Pine Bluff Lighthouse Charter School fifth- to seventh-graders heard about the dangers of drugs and the importance of making decisions on Monday in an interactive exercise as part of Red Ribbon Week.

Pine Bluff Lighthouse Charter School fifth- to seventh-graders heard about the dangers of drugs and the importance of making decisions on Monday in an interactive exercise as part of Red Ribbon Week.


Pine Bluff police officer Melissa Johnson asked for two students to volunteer in an exercise meant to show the effects of a person under the influence of alcohol. She asked Lighthouse Principal Brent Mitchell to lie down on the ground in between the students. She had one student pour water from a pitcher to another student holding a mug. In this scenario, the water transferred from the pitcher to the mug without spilling on Mitchell.


In the next scenario, Johnson spun the student around dozens of times, and then asked him to pour the water from the pitcher into the mug. In this instance, the student missed the mug and lost control of the pitcher, resulting in Mitchell getting doused.


Mitchell smiled as the students roared with laughter. Mitchell said he did not mind getting wet as long as the students learned from the episode.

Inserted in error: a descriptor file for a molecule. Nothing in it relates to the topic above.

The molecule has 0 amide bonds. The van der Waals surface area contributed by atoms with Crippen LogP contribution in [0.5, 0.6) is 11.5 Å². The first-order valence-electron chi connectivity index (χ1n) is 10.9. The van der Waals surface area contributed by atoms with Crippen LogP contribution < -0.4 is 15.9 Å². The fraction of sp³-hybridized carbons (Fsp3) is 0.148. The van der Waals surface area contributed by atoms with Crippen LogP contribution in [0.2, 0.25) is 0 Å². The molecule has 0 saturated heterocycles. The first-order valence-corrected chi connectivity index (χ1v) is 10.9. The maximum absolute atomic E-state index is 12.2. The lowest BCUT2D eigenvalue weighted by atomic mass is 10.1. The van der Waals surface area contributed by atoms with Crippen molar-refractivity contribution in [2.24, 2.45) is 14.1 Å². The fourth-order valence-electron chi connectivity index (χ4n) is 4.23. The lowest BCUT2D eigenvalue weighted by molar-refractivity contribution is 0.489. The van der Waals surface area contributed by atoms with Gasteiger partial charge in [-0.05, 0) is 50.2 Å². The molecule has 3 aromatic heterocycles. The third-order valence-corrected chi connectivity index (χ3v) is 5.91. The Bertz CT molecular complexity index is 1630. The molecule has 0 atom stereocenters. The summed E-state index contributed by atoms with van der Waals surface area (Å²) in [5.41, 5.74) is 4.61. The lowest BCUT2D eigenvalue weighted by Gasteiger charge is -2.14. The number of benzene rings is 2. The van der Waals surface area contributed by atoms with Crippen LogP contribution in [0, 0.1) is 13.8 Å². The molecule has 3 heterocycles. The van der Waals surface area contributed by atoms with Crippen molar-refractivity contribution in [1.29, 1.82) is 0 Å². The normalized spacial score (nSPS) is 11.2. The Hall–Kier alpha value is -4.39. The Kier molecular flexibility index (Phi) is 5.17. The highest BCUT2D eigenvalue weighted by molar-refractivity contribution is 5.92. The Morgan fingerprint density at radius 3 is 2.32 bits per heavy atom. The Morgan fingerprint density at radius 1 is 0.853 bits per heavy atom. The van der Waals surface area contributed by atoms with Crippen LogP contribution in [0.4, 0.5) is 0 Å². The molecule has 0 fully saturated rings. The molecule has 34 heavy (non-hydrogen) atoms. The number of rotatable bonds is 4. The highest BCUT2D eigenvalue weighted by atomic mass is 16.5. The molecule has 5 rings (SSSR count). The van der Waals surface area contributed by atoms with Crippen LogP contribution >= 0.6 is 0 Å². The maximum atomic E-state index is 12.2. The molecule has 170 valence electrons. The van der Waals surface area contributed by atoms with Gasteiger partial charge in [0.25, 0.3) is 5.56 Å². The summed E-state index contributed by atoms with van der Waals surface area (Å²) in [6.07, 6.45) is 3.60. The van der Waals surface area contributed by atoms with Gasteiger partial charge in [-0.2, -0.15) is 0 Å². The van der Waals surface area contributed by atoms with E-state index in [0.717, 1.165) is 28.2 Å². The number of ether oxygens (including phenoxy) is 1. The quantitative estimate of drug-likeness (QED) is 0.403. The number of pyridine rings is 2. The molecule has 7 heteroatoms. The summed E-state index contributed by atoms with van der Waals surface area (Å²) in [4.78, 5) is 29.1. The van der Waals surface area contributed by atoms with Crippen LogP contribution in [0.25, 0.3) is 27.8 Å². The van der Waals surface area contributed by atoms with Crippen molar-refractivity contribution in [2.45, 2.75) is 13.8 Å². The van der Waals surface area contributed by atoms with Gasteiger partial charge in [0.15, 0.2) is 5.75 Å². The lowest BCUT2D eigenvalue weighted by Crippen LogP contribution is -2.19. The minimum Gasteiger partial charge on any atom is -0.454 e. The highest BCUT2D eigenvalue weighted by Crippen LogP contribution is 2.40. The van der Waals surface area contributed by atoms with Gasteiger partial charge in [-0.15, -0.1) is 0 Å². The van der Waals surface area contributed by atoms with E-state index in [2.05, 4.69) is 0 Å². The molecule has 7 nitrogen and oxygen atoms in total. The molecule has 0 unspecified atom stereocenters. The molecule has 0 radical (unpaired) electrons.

Johnson asked the students to raise their hands if they considered cigarettes, alcohol and drugs to be dangerous. Nearly every student raised their hand, so Johnson said that she did not need to speak in detail about those substances.


She asked for a student to volunteer, and asked him to count from one to 10 as quickly as possible. At the same time, Johnson asked the other students if they preferred chicken or tacos and to show their choice by sitting at a corresponding table.


The students were supposed to be at one table or another before the student reached 10. However, some students lingered in between the tables while others switched from one table to another after Johnson had called for their attention.


This exercise was to illustrate the process of making a decision without consulting with friends, Johnson said. She noted that some students joined their friends and others lingered in between the tables.


"You make decisions every day," Johnson said. "This morning you woke up, got dressed and came to school. You could have lied about being sick and avoided school. You made a good decision to be here today.


"I saw some of you get pulled along by your friends," Johnson said. "It is important you make your own decisions."


She asked the students if they knew the difference between being a snitch versus being a tattletale. The former involves serious matters, whereas the latter is relatively harmless.


"Joe brings a knife," Johnson said as an example. "You snitch on Joe because he could hurt someone with a knife. When something is important, you need to tell a teacher."


An example of a tattletale is seeing a peer chewing gum and telling the teacher, she said.


Lighthouse board member Reshonda Walker organized the activity.


"I think the takeaway is making good decisions, and not being easily swayed by others," Walker said. "We face tough decisions every day. One decision could change your life."